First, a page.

Solano Roll 

Tighten your Greenbelt

SUN 10/5

Imagine a world without regional parks, rangers, or trails -- without the variety of Tilden or Joaquin Miller; the beautiful trees of Redwood; the Lakes of Anza, Temescal, and Chabot. Outdoor enthusiasts in Benicia, Vallejo, and Fairfield don't need to imagine: Despite being the fastest-growing county in the Bay Area, Solano has no regional park district. Thank heavens for the Solano Land Trust, a private nonprofit organization that has been buying up open space in Solano County since 1986 and preserving it the best they know how. If one day the Board of Supervisors creates a parks infrastructure, there are a few thousand protected acres ready to go amongst the farmland, ranches, and gentle hills of Solano.

A little more than a thousand of those acres belong to Lynch Canyon, an area northwest of Interstate 80 between American Canyon Road and Highway 12. Acquired in 1996, this enclosed watershed features rolling hills and meadows, groves of native trees, and 900-foot ridges that showcase great views of the Bay Area and beyond. A new trail in Lynch Canyon adds another link to the 400-mile Bay Area Ridge Trail and is open by special arrangement only a few times per month to hikers, mountain bikers, and horseback riders. This weekend, local-land-use nonprofit Greenbelt Alliance sponsors an easy three-mile hike in Lynch Canyon as part of their fall Peak Experience series.

"Our Greenbelt Outings are designed to get Bay Area residents out into the open space," says outings coordinator Julie Cummins. "[We want] to introduce local residents to parks they might not know were even there." See for the full menu of hikes led by knowledgeable volunteers who focus on plants, history, and land conservation issues for the terrain they cover. A discussion topic for Sunday's hike is Fairfield's Measure L, an antisprawl measure on the ballot for November that would give voters -- rather than the city council -- control over city boundary lines. For directions and reservations, call Greenbelt Alliance at 415-255-3233 or check the Web site. -- Annika Dukes



Kind course

As swimming events go, this one is pretty low-impact. But you can still make a big splash at Swim a Mile for Women with Cancer by raising a minimum of $150 and then -- guess what -- swimming a mile. Register online at, print out a pledge form, and use it to record the pledges you collect from family, friends, that guy who asks you for change outside 7-11 (wouldn't that be a switch), whoever. Then show up at Mills College Trefethen Aquatic Center this weekend between 10 a.m. and 5 p.m., plunk down your registration fee, and do that watery thing. And you don't have to be totally amphibious, either. Fins, buoys, and snorkels are all A-OK by the Women's Cancer Resource Center, the organizers of this noncompetitive event. -- Stefanie Kalem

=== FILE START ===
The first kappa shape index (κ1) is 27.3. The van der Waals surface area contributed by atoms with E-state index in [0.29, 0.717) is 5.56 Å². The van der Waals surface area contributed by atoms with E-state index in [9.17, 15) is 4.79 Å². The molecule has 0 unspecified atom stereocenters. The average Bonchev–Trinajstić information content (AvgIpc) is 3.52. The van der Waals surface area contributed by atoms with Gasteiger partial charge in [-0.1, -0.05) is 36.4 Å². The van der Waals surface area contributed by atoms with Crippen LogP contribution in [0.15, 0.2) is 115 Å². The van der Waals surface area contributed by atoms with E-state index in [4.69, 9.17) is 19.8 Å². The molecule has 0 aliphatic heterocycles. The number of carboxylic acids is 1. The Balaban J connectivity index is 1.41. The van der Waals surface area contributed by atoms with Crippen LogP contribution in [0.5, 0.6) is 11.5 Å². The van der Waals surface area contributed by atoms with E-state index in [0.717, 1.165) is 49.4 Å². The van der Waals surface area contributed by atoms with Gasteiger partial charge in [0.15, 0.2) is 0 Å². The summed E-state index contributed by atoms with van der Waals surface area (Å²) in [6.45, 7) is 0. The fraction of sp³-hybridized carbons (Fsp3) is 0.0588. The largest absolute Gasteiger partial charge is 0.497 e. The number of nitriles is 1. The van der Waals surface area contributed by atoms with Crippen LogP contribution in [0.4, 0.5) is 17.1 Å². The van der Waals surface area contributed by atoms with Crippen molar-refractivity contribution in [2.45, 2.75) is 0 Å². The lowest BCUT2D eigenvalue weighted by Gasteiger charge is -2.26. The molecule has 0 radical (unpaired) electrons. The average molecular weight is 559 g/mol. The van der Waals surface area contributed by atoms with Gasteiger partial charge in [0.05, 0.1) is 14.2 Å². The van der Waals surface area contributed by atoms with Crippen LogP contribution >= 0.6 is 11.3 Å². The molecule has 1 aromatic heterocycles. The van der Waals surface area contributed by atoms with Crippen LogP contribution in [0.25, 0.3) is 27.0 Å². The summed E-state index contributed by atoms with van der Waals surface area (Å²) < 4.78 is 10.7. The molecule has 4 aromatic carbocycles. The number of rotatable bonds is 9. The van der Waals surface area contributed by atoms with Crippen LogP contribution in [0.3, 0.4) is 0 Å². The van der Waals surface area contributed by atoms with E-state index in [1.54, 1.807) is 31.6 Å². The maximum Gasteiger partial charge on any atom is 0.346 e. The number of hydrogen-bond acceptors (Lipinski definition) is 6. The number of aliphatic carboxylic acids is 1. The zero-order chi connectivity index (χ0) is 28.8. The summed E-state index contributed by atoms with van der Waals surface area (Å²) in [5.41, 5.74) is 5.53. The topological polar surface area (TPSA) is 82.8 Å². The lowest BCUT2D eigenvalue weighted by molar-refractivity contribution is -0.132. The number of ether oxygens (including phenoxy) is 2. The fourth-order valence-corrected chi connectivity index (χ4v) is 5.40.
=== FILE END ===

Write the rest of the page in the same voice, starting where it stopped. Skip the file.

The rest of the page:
SUN 10/5

Seeing Stars

The San Jose Earthquakes last played the New York/New Jersey MetroStars to a 4-4 tie in the Meadowlands on July 2, so the Western Division-leading 14-5-7 Quakes will be ready for a rematch this Sunday (1 p.m.) at Spartan Stadium. The 10-8-8 Jerseyites, vying with Chicago for command of the Eastern pack, are led by US national team stalwarts forward/midfielder Clint Mathis and defender Eddie Pope. As the MLS season heads into its home stretch, San Jose has to contend with recent injuries to MF Richard Mulrooney and D Jeff Agoos. But San Jose's ace in the hole, besides all-world Landon Donovan, is rookie sensation Jamil Walker. -- Kelly Vance

SAT 10/4

Fiddlers on the Hoof

When last we heard of Creeky Routson, the nationally recognized East Bay equestrienne was putting on her 2001 dressage show, Le Carrousel du Roi. She's still teaching horses to dance to music -- as this weekend's event at Walnut Creek's Heather Farm Park demonstrates. Saturday afternoon's horse exhibition (4:30 p.m.) features more equine choreography, and it benefits the Mount Diablo Gateway Alliance, which is dedicated to preserving a wildlife and scenic corridor on the approaches to Mt. Diablo State Park. Tickets cost $50; for further information, call 925-947-3535. -- Kellly Vance


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